At Debate, Pres. Trump Refuses To Commit To Accepting Election Results

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At Debate, Pres. Trump Refuses To Commit To Accepting Election Results
Donald Trump's election fraud claims, repeated in the first presidential debate, have prompted alarm among former Justice Department attorneys.
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"This is going to be a fraud like you’ve never seen... I’m urging my supporters to go into the polls and watch very carefully... If I see tens of thousands of ballots being manipulated, I can’t go along with that."

A grim debate, ending with a president who says he may not accept the election results. 

"Donald Trump seems convinced that the only possibility for losing an election is if there's fraud in the process. And that is dangerous. That's not a democracy. That's autocracy at work," Justin Levitt, a professor at Loyola Marymount University's law school said.

Former deputy assistant attorney general Levitt, who worked in the Justice Department’s Civil Rights Division, isn’t the only one sounding alarm bells.

There's a real danger of using prosecutions of alleged voter fraud in order to suppress the vote.

Chiraag Bains, another former senior attorney in DOJ's Civil Rights Division, says the department is already working on Trump's behalf. It comes after Attorney General Bill Barr echoed the president's stance, saying foreign countries could make counterfeit ballots and announcing "potential issues" with nine ballots in Pennsylvania, seven of which it says were cast for Trump.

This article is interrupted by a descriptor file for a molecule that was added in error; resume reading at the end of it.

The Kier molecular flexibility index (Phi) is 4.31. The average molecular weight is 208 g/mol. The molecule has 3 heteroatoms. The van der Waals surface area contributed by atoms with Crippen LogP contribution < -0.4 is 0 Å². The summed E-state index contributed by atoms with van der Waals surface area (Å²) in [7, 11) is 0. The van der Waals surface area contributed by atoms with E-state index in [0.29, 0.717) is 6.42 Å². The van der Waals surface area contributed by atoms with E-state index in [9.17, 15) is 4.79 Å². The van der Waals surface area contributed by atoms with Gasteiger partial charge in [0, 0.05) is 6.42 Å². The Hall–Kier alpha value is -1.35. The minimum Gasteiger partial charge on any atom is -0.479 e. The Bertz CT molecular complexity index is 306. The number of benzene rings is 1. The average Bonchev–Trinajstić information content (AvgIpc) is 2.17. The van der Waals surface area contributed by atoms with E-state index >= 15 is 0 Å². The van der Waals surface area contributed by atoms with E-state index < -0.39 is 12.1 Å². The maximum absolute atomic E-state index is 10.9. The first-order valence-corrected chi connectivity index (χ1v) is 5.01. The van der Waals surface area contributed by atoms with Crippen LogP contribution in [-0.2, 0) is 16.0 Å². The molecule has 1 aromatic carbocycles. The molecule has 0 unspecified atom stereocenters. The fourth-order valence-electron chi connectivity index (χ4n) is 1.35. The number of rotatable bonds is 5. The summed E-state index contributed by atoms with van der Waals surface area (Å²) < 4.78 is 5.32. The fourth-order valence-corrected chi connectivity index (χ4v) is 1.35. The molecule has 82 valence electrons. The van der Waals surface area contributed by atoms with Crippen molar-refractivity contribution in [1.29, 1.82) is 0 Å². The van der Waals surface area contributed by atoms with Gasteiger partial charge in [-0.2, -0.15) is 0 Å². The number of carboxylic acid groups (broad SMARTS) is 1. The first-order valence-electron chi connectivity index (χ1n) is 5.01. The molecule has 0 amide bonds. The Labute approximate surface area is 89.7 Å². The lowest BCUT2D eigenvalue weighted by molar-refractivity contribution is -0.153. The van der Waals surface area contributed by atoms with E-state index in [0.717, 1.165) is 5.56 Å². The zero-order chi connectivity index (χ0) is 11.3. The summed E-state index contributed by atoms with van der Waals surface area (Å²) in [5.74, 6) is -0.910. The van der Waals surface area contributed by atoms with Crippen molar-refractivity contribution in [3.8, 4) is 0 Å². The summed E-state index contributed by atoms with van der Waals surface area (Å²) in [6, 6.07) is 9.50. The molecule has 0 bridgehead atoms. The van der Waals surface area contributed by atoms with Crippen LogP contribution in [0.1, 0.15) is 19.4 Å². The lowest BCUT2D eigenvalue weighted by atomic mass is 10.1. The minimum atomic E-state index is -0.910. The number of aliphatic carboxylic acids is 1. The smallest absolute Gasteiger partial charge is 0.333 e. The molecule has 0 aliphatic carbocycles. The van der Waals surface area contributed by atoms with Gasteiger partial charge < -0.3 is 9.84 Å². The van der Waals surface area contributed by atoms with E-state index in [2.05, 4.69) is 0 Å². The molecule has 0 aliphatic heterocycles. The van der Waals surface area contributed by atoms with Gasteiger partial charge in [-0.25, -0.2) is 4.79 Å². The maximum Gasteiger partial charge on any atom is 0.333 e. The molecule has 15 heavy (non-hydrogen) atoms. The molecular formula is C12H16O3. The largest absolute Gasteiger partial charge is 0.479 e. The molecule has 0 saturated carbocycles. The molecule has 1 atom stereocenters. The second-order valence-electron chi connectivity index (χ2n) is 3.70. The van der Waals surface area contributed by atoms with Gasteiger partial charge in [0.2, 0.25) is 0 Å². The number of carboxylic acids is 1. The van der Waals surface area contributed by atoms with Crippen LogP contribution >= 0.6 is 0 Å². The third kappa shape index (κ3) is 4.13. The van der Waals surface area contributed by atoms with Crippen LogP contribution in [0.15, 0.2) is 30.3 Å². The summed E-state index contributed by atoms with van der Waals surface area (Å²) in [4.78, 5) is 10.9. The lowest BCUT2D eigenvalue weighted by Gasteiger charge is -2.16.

"It's pretty clear to me that he's already been acting like the Justice Department is an arm of Trump's political operation," Bains said. "There's supposed to be a wall between the Justice Department and the White House."

Bains says the Justice Department could open investigations into legal activities like helping people to get to the polls and giving people language assistance. They could even file criminal charges. 

"The reality on the ground is that people have trouble voting because of barriers to the vote. Not that people are voting when they shouldn't be," Bains said.

Some say the debate benefited someone: Vladimir Putin.

"Putin looks at that and sees it as evidence that his tactics and probably more importantly, the trends that Putin's tactics prey on, are all working in Russia's favor," said Kendall-Taylor, Director of the Transatlantic Security Program, Center for a New American Security.

Andrea Kendall-Taylor is a former Deputy National Intelligence Officer for Russia who worked in the Office of the Director of National Intelligence. She spoke of the impact of the doubts President Trump is spreading:

"Putin and other authoritarians like him, like [Chinese leader Xi Jinping], can point to moments like this and say, ‘See, the United States has no business telling other countries how to run their elections or lead their democracies,'" Kendall-Taylor said.

"Donald Trump may win the election. Joe Biden may win the election. But what's clear is we, the people should have a voice in who wins the election," says Levitt.

For full election coverage visit Election 2020.